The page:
Kyle is doing his best to mend his fences. He takes time to visit and talk to his mother, as well as calling his father in Mexico. He makes plans to visit him in Miami later in the month and is somewhat startled to find out his mother and brother will be joining him.
Steeling himself, he called his brother. Chris had his own diving shop in Key West. The two brothers didn’t see each other very often, but were very close despite their distance. When Margo died, Chris was the one who helped him put his life back together. Next to Carmelita, Chris was his best friend.
“Hey, kiddo, what’s up?” He tried to keep it light. He could sustain that maybe thirty seconds before Chris nailed him.
“Why should anything be wrong?”
“You only call me kiddo when you want me to think nothing is wrong when something is terribly wrong. So—what’s wrong?”
“You’re a major pain in my ass, kid. You know that, right?” Kyle laughed, pouring himself a glass of iced tea.
“Yeah, so you tell me when you don’t want me to figure out why you’re upset. Save time, I’ve got a date tonight.”
“Did Mom bother telling you who we’re meeting in Miami next week?”
“No. She told me you’d give me details.”
Kyle heard him inhale sharply, holding his breath a moment before exhaling.
“Are you smoking a blunt while you’re talking to me?”
“No, I swear. It’s an electronic cigarette. I’m trying to quit.”
“Sounds like a blunt to me.”
“Melon flavored, I promise. I smoke it like one for some reason. You’re digressing again.”
Kyle proceeded to tell his brother everything that had happened on his trip to Mexico. Chris stayed quiet, making the necessary comments to keep him going, listening to every word.
“So, the long lost prodigal father returns, huh? What does he want? My forgiveness too? I don’t even remember the man. I couldn’t care less.”
“Do you really mean that? He changed our lives.”
“He changed your life, bro. I don’t remember him. In my mind, we never had a dad, just our mom. Like she wasn’t enough of an emotional burden, we’ve got to add a father to the mix?”
“Didn’t you ever wonder what he was like? What happened to him?”
“Dude, you did enough of that for us both. I didn’t care. I don’t care. But for you, I’ll go. Because you do care.”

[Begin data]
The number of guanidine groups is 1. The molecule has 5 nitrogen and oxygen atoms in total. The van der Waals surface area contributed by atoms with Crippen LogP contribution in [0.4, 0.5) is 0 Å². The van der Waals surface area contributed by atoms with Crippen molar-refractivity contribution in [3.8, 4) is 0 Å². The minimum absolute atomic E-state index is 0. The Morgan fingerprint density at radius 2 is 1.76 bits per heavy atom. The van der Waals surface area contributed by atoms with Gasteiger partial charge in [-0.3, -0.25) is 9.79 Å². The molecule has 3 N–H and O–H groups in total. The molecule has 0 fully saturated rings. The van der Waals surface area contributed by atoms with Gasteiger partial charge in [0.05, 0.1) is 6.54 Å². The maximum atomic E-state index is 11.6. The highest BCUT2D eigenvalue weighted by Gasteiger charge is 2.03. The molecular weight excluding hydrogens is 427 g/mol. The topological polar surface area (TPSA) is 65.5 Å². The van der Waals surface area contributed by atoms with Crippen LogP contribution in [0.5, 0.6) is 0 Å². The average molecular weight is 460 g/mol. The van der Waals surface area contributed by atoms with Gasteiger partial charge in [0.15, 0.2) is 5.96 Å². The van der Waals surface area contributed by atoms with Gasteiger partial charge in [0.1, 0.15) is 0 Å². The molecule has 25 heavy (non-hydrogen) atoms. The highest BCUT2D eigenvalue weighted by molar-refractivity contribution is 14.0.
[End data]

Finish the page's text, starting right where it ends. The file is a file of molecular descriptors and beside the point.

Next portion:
“Not for Mom?”
“Nope. I hope he doesn’t expect me to get all teary about his leaving.”
“I think it’s a little more complicated than that.”
“How do you mean?”
Should he tell his brother over the phone? No.
“I’ll tell you when I see you. Before we see him. Meet me in Miami the day before Mom arrives and we’ll talk. This is a face to face issue.”
“Okay, be mysterious. Whatever you want, dude. I’ll see you next week.”
“Mom told you where we’re staying?”
“Yeah. I’ll call and change the reservation.”
“Do I need to?”
“No, dude. I’m all growed up now—almost thirty. I think I can handle something as complicated as changing a reservation.”
“See you Friday.”
* * *
Kyle got through the next week on semi-automatic. He went to work, did his job passably well and spent time with his kids. Friday morning, he drove down to Miami. On his way, he decided to take a detour and visit their old neighborhood in West Palm Beach. He remembered his way as if he’d never left. However, when he got to their old street, nothing looked the same. Many of the houses had been destroyed by the three hurricane summer when Charley, Frances and Jeanne slammed into the state, and had never been rebuilt. The remains of their mother’s dance studio stood out in harsh contrast to the vegetation that was trying to overtake the cinder block walls.
Their old house remained, but it was gutted by the storms. The windows were still covered in plywood, but the roof was gone. What little was salvageable they had moved with her to Tampa. The insurance money didn’t cover rebuilding, but got her nicely set up in another city. They still owned the property, though Kyle thought about selling it if they could find a buyer.
© Dellani Oakes